Brooks Brothers files for bankruptcy, will close 51 stores

Dive Brief:

  • Brooks Brothers filed for bankruptcy on Wednesday, with a commitment for a debtor-in-possession financing facility of $75 million already secured from brand management firm WHP Global and with plans to permanently close 51 stores.

  • The 202-year-old brand said it is looking for a buyer and plans to hold an auction during the bankruptcy process on an unspecified date. Various plans announced Wednesday are subject to approval by the U.S. Bankruptcy Court for the District of Delaware, according to a company press release.

  • Simon Property Group on June 17 took the brand to court over $8.7 million in unpaid rent, but withdrew its lawsuit a couple of weeks later, according to documents filed with the Marion Superior Court in Indiana. Simon and WHP Global are both reportedly interested in acquiring the brand, according to multiple news reports.

Dive Insight:

In 2018, the year Brooks Brothers celebrated its 200th anniversary, the company ran more than 280 stores in the United States and more than 700 locations in 45 countries abroad.

But by then, the once longstanding tradition of conservative, if stylish, garb for people in law, finance and other professions had begun to fray, giving way to more casual styles. Even longtime holdout Goldman Sachs recently stopped requiring tailored suits for men, Shawn Grain Carter, professor of fashion business management at the Fashion Institute of Technology, noted in an interview with Retail Dive last year

"So now even the bankers don't have to spend $3,000 on a bespoke suit," she said. "They can wear a sweater like they're going on to the Hamptons. Everybody wants to have this hip look from the entrepreneurs who are revolutionizing society."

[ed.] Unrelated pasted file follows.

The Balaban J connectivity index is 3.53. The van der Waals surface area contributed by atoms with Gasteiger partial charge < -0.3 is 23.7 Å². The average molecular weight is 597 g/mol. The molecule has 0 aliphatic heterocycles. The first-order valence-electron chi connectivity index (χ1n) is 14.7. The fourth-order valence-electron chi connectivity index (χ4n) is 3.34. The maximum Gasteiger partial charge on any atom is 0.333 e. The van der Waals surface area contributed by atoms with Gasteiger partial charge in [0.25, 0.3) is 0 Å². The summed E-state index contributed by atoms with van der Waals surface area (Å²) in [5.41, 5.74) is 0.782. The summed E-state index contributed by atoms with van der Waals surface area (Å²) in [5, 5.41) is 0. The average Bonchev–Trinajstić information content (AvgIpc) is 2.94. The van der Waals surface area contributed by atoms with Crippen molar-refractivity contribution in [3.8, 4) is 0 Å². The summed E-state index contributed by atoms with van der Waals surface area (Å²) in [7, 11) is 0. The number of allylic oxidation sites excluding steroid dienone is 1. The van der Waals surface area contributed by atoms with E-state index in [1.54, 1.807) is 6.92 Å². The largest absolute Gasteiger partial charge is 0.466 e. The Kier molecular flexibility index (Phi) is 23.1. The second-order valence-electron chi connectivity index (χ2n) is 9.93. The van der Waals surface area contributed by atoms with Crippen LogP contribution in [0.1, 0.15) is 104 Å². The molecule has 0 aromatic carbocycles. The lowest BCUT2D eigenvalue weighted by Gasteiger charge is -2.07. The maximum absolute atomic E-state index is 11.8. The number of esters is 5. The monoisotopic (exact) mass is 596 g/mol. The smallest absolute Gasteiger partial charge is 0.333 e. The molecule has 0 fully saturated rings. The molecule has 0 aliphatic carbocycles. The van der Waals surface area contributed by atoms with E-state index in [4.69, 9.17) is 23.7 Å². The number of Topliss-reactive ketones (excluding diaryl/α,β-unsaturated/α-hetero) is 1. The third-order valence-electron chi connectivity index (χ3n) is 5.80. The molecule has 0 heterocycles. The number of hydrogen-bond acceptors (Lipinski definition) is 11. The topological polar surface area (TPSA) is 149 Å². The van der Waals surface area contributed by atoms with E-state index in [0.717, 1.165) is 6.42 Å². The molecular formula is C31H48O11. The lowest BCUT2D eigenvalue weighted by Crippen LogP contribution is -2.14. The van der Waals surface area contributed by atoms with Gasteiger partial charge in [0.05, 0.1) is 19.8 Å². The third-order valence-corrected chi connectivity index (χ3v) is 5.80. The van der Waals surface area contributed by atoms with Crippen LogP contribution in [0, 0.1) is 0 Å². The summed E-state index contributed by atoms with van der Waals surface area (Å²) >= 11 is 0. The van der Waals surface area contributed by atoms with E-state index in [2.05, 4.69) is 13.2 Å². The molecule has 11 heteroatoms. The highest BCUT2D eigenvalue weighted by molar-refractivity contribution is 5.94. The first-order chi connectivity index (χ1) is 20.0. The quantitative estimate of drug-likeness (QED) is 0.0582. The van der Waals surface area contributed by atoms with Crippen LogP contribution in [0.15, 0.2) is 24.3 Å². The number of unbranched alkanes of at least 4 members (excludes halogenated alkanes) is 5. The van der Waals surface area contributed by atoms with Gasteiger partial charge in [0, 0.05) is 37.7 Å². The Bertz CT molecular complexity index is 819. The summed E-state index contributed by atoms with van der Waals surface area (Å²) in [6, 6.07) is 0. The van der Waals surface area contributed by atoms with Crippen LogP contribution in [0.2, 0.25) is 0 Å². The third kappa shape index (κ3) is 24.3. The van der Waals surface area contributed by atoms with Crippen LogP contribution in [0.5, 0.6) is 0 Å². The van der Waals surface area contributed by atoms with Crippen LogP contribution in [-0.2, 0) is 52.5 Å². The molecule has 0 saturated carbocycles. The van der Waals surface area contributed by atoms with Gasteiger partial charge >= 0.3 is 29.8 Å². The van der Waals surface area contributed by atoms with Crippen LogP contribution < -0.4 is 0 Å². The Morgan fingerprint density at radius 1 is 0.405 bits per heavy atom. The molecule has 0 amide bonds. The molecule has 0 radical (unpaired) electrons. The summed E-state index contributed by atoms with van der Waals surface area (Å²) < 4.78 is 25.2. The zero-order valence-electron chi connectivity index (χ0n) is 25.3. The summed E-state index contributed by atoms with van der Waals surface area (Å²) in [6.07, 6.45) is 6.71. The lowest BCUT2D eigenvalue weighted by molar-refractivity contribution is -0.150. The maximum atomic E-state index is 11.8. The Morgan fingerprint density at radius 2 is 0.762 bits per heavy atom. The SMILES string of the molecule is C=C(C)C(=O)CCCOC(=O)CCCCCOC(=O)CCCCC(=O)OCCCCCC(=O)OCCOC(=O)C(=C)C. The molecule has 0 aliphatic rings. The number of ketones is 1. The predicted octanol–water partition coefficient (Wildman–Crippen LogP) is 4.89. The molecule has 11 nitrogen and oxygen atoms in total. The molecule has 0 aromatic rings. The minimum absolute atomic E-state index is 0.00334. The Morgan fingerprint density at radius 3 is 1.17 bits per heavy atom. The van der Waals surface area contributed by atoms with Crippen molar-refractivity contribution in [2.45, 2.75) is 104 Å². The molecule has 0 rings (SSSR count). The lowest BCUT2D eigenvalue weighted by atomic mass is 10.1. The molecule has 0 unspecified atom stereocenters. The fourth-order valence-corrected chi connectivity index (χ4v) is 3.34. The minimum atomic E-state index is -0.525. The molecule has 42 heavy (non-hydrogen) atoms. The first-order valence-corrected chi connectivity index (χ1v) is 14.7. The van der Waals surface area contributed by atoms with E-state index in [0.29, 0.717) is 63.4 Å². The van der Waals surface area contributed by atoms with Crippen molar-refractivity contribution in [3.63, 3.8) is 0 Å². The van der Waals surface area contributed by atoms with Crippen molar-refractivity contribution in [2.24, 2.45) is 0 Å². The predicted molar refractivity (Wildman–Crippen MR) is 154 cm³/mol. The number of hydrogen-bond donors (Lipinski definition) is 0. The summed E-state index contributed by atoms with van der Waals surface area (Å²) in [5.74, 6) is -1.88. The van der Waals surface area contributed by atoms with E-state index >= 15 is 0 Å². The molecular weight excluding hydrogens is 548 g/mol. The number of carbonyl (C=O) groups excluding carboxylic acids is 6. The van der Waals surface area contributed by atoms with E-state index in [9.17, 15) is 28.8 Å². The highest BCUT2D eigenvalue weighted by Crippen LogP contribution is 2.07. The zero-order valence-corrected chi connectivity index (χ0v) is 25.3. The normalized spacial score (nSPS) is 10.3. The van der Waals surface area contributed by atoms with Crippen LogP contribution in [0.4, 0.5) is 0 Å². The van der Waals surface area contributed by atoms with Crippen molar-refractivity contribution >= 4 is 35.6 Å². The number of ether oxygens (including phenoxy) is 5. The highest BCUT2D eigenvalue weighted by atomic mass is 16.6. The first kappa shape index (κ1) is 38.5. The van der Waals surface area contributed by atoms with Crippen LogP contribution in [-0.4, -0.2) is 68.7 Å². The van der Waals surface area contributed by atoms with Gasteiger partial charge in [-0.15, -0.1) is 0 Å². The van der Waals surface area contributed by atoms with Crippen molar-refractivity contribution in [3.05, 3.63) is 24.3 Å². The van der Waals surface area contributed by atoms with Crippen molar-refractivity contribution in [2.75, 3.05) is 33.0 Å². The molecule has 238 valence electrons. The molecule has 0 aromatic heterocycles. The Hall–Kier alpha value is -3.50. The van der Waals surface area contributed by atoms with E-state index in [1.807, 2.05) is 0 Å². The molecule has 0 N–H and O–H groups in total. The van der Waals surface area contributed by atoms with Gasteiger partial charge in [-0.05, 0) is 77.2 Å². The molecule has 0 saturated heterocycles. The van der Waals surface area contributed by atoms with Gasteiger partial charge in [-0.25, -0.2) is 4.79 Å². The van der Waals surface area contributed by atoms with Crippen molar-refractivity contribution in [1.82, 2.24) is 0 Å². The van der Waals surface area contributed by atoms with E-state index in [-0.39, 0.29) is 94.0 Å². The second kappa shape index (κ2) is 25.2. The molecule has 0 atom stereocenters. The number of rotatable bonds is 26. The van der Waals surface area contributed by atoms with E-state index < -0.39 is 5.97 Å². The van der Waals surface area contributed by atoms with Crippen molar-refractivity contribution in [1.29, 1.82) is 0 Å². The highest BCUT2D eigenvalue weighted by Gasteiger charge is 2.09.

With so many office workers working from home due to the pandemic, that trend has only become more entrenched, helping to decimate apparel sales in recent months. Sales of men's formal clothing fell 74% year over year in the past three months, and even men's "smart casual" sales fell 62% in that time, according to GlobalData Retail research. Analysts there expect demand to remain down well into next year. 

The retailer, which gave Ralph Lauren his start in the business, has worked somewhat to keep up with the times, tapping Zac Posen as its creative director for women's six years ago and leveraging its store network for fulfillment well before the COVID-19 pandemic forced most specialty retailers to do the same. After spending time owned by U.K. retail giant Marks & Spencer, the brand was bought by Retail Brand Alliance in 2001 for less than a third of its previous price.

But, along with professionals ditching their suits and ties, the brand "has long suffered from a failure to decisively adapt to changing trends," leaving others to appeal to "a new generation of consumers who are looking for a more edgy approach to smart casual," according to GlobalData Retail Managing Director Neil Saunders.

Newer brands like Kiel James Patrick and established ones like Vineyard Vines and J. Crew have taken some of that business, he said in emailed comments. 

In a statement Wednesday, Brooks Brothers CEO Claudio Del Vecchio said the retailer was already strategizing a turnaround before the pandemic interfered, and had already been exploring a sale. "Our priority is to start this important chapter with a new owner that has appreciation for the Brooks Brothers legacy, a vision for its future, and aligns with our core values and culture," he said.

Despite its challenges, the company will probably find little trouble in finding a suitable buyer, according to Saunders.

"The brand has a solid foundation on which a new owner can build, and it has a good digital business that has the potential for future growth," he said. "However, the process of reinvention will not be easy; it will take time, capital and effort to reconfigure Brooks Brothers into a retailer ready to serve the needs of modern consumers."

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